Copulation                                                                                                                      2

Masturbation                                                                                                                  1

 

RQ1c asked how many of the sites contained profanity or sexual profanity.  Of the 700 sites examined, 54% of MySpace sites contained profanity and 37% contained sexual profanity (the “f” word).

Results for RQ2, concerning Personal Information, found some gender differences in the type of personal information included on users’ sites. Specifically, females (85%) included pictures of themselves more often than did males (76%), c2 (1, n = 700) = 7.42, p. <.01. In addition, females (6%) were more prone to give out their personal phone numbers than were males (1%), c2 (1, n = 700) = 6.97, p. <.01. There were no significant differences between males and females for any other type of personal information.

            Similarly, in answering RQ3, there were significant differences between males and females and how much sexual content was posted on their MySpace sites. Females (67%) included risqué pictures on their sites more frequently than did males (40%), c2 (1, n = 700) = 30.18, p. <.000. In addition to the posting of risqué pictures, females (8%) also included more photos of full nudity of females than did males (1%), c2 (1, n = 700) = 13.81, p. <.000. There were no other significant results for any other type of sexual content between males’ and females’ sites.

            RQ4 asked if there were gender differences in exposure of sexual contact (copulation or homosexual activities). A chi-square analysis revealed that females (11%) included pictures of homosexual sexual contact on their sites more often than did males (4%), c2 (1, n = 700) = 7.43, p. <.005.

RQ5 asked if younger adolescents post more personal information on their social networking sites than do older adolescent users. Results revealed significant differences between younger and older adolescents and their posting of two items of personal information—personal addresses and phone numbers. First, younger adolescents (14 or under) (43%) posted their personal addresses more often than did older adolescents, 16-17 year olds (.5%), c2 (8, n = 700) = 187.80, p. <.000. In addition, younger adolescents (12%) included their phone numbers more often than did 16-17 year olds (7%), 18-19 year olds (6%), c2 (8, n = 700) = 19.75, p. <.01. These results suggest that younger adolescents are more willing to give out their address and phone numbers online than are older adolescents. Are younger adolescents, then, more innocent, naïve, or bigger risk-takers?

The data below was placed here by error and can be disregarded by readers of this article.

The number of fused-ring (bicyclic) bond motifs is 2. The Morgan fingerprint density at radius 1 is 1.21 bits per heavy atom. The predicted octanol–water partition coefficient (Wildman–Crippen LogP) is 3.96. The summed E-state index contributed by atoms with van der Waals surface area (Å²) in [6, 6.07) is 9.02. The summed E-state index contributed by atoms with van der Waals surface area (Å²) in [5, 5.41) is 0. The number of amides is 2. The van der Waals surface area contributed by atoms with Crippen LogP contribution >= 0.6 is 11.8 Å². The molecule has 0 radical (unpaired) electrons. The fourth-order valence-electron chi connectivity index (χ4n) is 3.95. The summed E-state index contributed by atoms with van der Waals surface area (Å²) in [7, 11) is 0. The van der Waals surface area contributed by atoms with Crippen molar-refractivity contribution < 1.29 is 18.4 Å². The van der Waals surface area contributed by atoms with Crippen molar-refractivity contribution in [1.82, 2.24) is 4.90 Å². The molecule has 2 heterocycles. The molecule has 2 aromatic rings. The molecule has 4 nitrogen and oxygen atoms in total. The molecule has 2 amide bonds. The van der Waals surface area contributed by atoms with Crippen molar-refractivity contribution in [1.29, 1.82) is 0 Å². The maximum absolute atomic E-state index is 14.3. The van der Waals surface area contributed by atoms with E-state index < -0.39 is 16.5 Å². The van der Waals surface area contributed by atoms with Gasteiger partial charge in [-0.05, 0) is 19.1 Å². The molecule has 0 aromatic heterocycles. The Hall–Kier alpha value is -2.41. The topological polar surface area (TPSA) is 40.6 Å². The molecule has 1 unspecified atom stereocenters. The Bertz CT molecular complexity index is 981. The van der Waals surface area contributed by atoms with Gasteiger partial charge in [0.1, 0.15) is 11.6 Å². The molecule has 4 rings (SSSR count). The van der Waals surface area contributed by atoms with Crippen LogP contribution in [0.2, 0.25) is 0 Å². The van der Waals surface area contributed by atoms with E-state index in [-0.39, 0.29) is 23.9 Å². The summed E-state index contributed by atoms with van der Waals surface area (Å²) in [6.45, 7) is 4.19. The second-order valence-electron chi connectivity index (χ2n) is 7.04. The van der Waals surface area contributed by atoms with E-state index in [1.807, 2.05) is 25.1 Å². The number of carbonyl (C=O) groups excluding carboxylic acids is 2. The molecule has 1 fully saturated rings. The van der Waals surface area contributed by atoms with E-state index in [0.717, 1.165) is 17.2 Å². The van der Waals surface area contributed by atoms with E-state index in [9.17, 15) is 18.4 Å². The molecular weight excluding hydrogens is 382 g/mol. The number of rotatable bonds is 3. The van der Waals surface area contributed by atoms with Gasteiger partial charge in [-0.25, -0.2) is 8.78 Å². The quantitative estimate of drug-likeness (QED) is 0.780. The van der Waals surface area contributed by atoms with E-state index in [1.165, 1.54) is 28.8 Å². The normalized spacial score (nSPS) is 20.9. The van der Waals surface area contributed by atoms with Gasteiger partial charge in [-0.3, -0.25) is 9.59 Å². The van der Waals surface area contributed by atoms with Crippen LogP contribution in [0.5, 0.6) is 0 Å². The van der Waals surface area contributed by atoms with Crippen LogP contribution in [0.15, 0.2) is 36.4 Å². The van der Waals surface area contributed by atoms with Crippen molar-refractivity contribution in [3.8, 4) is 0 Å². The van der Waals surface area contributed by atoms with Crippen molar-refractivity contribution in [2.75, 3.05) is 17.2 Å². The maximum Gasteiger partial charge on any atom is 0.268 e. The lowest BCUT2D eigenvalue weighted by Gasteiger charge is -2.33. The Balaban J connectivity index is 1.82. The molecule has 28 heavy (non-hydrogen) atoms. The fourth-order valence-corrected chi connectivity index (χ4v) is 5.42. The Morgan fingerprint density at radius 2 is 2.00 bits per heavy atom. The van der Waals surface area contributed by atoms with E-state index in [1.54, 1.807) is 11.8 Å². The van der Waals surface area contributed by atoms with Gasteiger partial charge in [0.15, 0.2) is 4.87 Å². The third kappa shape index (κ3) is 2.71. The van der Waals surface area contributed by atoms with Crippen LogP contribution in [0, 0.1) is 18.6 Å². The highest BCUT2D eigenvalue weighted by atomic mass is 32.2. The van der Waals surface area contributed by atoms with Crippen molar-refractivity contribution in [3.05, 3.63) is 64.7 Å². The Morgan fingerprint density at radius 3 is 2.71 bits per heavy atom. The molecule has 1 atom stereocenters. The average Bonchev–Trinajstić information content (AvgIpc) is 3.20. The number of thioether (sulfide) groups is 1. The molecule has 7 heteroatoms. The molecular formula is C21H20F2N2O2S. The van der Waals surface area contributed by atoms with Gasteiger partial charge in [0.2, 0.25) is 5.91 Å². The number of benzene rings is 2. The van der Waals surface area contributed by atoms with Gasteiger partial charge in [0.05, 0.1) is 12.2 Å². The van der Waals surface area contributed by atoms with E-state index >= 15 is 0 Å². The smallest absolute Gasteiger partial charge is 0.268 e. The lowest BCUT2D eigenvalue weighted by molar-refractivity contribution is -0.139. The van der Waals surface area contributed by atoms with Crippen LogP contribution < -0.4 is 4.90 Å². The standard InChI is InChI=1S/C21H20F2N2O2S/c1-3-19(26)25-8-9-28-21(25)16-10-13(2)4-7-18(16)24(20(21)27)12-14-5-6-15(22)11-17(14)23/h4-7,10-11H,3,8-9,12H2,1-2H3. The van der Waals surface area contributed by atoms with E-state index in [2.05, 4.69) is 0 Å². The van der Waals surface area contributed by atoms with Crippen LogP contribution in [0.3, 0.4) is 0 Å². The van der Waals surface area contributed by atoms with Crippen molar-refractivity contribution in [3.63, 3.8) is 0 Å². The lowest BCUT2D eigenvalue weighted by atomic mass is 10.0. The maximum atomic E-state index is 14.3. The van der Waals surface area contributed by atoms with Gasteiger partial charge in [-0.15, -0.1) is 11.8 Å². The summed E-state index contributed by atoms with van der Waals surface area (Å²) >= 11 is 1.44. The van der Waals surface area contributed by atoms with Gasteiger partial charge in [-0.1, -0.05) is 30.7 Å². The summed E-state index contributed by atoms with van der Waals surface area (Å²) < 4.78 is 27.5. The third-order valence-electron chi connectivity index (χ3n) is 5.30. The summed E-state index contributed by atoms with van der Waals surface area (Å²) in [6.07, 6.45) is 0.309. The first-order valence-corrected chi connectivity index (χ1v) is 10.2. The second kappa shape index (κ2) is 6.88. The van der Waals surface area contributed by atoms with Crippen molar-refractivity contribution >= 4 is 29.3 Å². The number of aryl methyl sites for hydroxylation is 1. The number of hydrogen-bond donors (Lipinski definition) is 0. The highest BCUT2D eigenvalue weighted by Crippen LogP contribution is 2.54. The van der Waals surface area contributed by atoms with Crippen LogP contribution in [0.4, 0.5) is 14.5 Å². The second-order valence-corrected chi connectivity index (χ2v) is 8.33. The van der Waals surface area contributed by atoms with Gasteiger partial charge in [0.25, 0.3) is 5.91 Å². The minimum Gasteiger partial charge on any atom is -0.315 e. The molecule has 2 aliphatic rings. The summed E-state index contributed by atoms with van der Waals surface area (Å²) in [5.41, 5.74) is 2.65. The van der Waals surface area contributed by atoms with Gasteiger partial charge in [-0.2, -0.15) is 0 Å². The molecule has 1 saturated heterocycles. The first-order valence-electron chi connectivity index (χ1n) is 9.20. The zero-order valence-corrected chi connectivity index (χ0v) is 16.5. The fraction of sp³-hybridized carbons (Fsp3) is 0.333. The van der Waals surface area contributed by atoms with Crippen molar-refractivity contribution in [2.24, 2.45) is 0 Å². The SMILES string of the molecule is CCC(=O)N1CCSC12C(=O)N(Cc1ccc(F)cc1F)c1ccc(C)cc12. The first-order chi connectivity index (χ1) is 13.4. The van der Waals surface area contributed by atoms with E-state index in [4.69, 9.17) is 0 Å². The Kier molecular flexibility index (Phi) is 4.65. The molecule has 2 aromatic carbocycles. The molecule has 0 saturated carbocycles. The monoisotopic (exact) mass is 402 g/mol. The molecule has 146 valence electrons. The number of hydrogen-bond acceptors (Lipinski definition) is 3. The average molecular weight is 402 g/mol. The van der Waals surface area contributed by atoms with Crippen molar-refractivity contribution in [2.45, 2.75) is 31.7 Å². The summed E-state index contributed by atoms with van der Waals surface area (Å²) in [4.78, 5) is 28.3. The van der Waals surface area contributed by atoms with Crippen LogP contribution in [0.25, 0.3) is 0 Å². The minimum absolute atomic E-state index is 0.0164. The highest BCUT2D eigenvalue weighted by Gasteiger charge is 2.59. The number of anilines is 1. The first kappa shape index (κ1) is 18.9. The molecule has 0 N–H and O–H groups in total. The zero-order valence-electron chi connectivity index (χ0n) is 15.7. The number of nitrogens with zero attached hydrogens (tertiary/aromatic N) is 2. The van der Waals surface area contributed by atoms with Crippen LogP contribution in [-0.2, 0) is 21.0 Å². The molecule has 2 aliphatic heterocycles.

RQ6 asked if there were any differences between younger adolescents and older adolescents and their posting of sexual content on their social networking sites. Results revealed only one significant difference in the type of sexual content posted between different user age groups. Interestingly, those who did not include their age (69%) were found to include photographs of nude females more so than did those who were 14 or under (0%), 14-15 (0%), 16-17 (1.5%), 18-19 (4.1%), 20-22 (10%), 23-30 (4%) and all other age groups (0%), c2 (8, n = 700) = 119.12, p. <.000. However, given that the users did not include their ages, these results are inclusive in determining if younger or older adolescents post more types of sexual content on their sites.

H1 one stated that females’ sites would contain more links to sexual communities (e.g. sexually explicit or pornography sites) than would males’ sites. Results supported hypothesis one and found that females’ sites (5.2%) had more links to sexual communities than did males’ sites (0%), c2 (1, n = 700) = 14.61, p. <.000. Even though the results found a significant difference between males’ and females’ sites, the percentage of females’ sites that contained links to sexual communities was relatively small.

Finally, H2 stated that females’ sites would contain more sexual profanity than would males’ sites. No significant differences in the amount of sexual profanity between females’ and males’ sites were found.

Discussion

Based on the results of this study, adolescents are not only posting personal information on their social networking sites, they are also including sexual content. It is obvious from the results of this study that teens are using MySpace sites to express who they are (or at least who they think they are). As previous research suggests, adolescence is a period of a child’s life in which they begin to consciously participate in constructing their identity (Stern, 2002).